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Women in Wind Q&A: Sarah Barber (Switzerland) 

 

The Women in Wind Global Leadership Program sat down with Sarah, one of this year’s Mentors, to chat about her pathway into renewable energy and the key issues facing women in the wind sector.

Sarah currently leads the Wind Energy Research Programme at the University of Applied Sciences Rapperswil in Switzerland, where she is responsible for projects on high-fidelity wind modelling, smart measurement systems, wind farm acceptance, microgrids, environmentally-friendly blade materials and eLearning. She has been active in the research and development of wind turbines in Switzerland and Germany for more than 12 years, including as a researcher at ETH Zurich, a wind energy expert at BKW Energie AG, CTO at Agile Wind Power AG and Group Manager of the Center for Load Measurements at Fraunhofer Institute for Wind Energy. She holds a M.Eng. degree in Aerospace Engineering from Cambridge University (UK) and MIT (USA) as well as a PhD in Aerodynamics from the University of Sheffield (UK). Sarah has participated actively in a range of mentoring programmes, including SwissTec Ladies, FeelScience (University of Stuttgart) and TALENTA (Fraunhofer). She is also a qualified Business Coach (Trigon).

How did you first become interested in renewable energy and joining the clean energy transition?

I studied engineering because I wanted to apply technology to help people. I did my PhD on the aerodynamics of soccer balls, which was really interesting and great fun, but something was missing. I didn’t feel like I was really helping people or contributing to making the world a better place.

At this time, a friend was working for a wind energy company and became very passionate about the topic. I realized that wind energy would be a perfect way to combine my relevant skills in fluid dynamics with my desire to help improve the world.

Tell us about your expertise and passion in the sector. For you, what is the next “space to watch” in renewable energy?

I have been working passionately in applied R&D and teaching in the area of wind energy in Switzerland and Germany since my post-doctorate position at ETH Zurich 12 years ago. The business area has professionalized immensely over this time period, and the main focus now lies on reducing electricity costs through innovations such as advanced wind farm control strategies, Internet of Things (IoT) solutions and high-fidelity flow simulations in complex terrain.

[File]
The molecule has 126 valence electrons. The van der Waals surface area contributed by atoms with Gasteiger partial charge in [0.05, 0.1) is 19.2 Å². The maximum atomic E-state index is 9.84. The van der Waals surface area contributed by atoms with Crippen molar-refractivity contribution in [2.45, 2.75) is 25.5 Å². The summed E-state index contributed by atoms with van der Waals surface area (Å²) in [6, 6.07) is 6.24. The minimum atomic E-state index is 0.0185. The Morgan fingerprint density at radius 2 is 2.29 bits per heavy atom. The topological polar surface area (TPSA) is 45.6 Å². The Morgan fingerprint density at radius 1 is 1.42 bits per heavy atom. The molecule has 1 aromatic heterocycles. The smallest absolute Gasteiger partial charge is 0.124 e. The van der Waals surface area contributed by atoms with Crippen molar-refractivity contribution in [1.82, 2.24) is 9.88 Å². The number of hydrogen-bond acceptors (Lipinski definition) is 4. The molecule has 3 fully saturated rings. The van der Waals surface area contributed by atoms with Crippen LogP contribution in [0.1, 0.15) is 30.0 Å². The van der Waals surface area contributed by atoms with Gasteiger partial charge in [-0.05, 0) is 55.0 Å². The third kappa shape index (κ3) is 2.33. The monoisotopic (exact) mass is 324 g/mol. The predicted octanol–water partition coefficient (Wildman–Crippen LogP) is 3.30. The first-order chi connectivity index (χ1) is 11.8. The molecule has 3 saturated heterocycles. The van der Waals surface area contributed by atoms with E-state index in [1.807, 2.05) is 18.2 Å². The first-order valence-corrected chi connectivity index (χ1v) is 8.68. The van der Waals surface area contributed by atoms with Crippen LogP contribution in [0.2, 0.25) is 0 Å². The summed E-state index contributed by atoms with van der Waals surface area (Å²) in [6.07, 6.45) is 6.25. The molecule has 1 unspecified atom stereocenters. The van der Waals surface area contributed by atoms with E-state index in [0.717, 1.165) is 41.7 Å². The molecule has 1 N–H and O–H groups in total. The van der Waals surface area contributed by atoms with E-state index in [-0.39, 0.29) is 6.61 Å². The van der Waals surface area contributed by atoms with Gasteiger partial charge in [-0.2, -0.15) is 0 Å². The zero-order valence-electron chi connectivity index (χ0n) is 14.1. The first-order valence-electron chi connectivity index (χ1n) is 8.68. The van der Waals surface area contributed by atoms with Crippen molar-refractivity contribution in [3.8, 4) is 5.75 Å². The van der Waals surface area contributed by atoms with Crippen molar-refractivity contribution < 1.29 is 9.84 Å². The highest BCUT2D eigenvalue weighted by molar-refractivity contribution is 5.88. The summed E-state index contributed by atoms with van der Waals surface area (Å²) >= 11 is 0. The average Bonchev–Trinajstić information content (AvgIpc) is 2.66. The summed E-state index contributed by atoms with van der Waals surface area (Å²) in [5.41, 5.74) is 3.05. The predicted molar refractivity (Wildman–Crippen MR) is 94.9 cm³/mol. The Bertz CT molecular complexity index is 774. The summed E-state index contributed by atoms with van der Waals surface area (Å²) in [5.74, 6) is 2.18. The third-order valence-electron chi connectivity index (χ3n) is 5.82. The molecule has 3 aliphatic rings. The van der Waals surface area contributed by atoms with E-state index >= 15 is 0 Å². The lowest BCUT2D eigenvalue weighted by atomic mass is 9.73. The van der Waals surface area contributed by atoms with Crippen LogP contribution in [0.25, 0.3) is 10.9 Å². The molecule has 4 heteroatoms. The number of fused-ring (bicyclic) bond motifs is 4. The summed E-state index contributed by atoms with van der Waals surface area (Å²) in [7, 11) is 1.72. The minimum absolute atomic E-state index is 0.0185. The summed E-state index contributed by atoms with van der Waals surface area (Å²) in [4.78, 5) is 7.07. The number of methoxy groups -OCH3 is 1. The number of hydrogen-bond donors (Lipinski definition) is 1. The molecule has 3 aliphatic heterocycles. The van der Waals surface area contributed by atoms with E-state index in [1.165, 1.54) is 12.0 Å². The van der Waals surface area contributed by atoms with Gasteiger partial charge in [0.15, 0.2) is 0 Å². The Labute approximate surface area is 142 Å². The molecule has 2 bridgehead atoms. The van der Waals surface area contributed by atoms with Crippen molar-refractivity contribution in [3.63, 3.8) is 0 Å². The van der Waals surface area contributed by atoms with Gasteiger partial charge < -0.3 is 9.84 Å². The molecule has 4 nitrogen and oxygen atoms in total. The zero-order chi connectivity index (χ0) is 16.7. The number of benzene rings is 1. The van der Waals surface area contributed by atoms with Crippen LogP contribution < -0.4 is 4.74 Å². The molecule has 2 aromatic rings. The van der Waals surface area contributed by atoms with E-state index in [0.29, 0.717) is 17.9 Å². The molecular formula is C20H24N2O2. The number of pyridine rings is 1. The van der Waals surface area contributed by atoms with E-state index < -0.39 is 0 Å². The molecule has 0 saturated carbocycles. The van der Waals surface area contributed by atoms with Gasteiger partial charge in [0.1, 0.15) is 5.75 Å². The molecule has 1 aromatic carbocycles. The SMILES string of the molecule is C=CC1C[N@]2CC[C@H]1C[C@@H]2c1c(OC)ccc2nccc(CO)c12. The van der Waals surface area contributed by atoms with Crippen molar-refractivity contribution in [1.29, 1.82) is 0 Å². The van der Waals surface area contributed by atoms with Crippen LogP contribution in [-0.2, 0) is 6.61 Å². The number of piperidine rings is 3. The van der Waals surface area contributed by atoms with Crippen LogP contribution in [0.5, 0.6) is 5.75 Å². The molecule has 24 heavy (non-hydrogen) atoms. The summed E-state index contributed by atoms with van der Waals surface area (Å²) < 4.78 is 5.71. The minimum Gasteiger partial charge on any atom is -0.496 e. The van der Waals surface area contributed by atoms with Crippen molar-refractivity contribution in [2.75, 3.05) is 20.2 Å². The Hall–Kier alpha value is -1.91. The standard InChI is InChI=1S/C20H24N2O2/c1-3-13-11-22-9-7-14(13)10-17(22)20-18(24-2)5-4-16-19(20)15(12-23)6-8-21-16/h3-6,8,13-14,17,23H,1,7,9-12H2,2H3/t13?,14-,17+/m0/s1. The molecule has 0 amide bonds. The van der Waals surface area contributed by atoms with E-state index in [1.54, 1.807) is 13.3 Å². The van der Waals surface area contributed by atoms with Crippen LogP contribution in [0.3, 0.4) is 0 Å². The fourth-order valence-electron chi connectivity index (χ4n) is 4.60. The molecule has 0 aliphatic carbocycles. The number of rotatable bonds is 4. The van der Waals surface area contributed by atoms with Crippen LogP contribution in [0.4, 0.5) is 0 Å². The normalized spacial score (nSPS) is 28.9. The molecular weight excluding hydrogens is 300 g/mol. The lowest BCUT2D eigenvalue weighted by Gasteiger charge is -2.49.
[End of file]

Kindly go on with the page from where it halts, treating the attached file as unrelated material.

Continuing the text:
The next “space to watch” is the integration of renewable energies with storage technologies for grid stability, as well as sector coupling solutions such as power-to-gas.

What sort of challenges  did you encounter in entering the sector? Can you tell us about an achievement wherein you overcame such a challenge?

The main challenge for me so far has been the lack of acceptance of wind energy in Switzerland, and the resulting lack of companies, jobs, teaching, motivation, innovation and R&D.

I am currently attempting to overcome this challenge by setting up a new wind energy research program at the university at which I work and by founding the Swiss Wind Energy R&D Network, which aims to bring universities and companies together and bundle resources to improve innovation.

This problem begins with the different treatment of babies and children depending on their gender, as well as gender stereotypes that are strengthened by the advertising industry. Companies in the wind sector could counteract this by making women more visible in their marketing and recruiting material.

If you had to pick one key issue facing women in the wind power sector, what would it be and why? 

I see the main problem in the technical area of the wind power sector, which is highly dominated by men. This leads to a lack of female role models and a strengthening of gender stereotypes, which favours men and only increases this domination.

This problem begins with the different treatment of babies and children depending on their gender, as well as gender stereotypes that are strengthened by the advertising industry. Companies in the wind sector could counteract this by making women more visible in their marketing and recruiting material, for example.

Finally, what do you hope to achieve as a mentor of Women in Wind Global Leadership Program? How will you contribute to the next generation of female leaders in the sector?

I hope to act as a positive role model for women and girls experiencing gender discrimination, especially in the wind power sector. I aim to support my mentee in developing strategies to continue being successful in her career and to deal effectively with gender-specific challenges. I hope that she can then pass on her experiences to others in the future.

Let us know your reactions or thoughts on Sarah’s interview at womeninwind@gwec.net!

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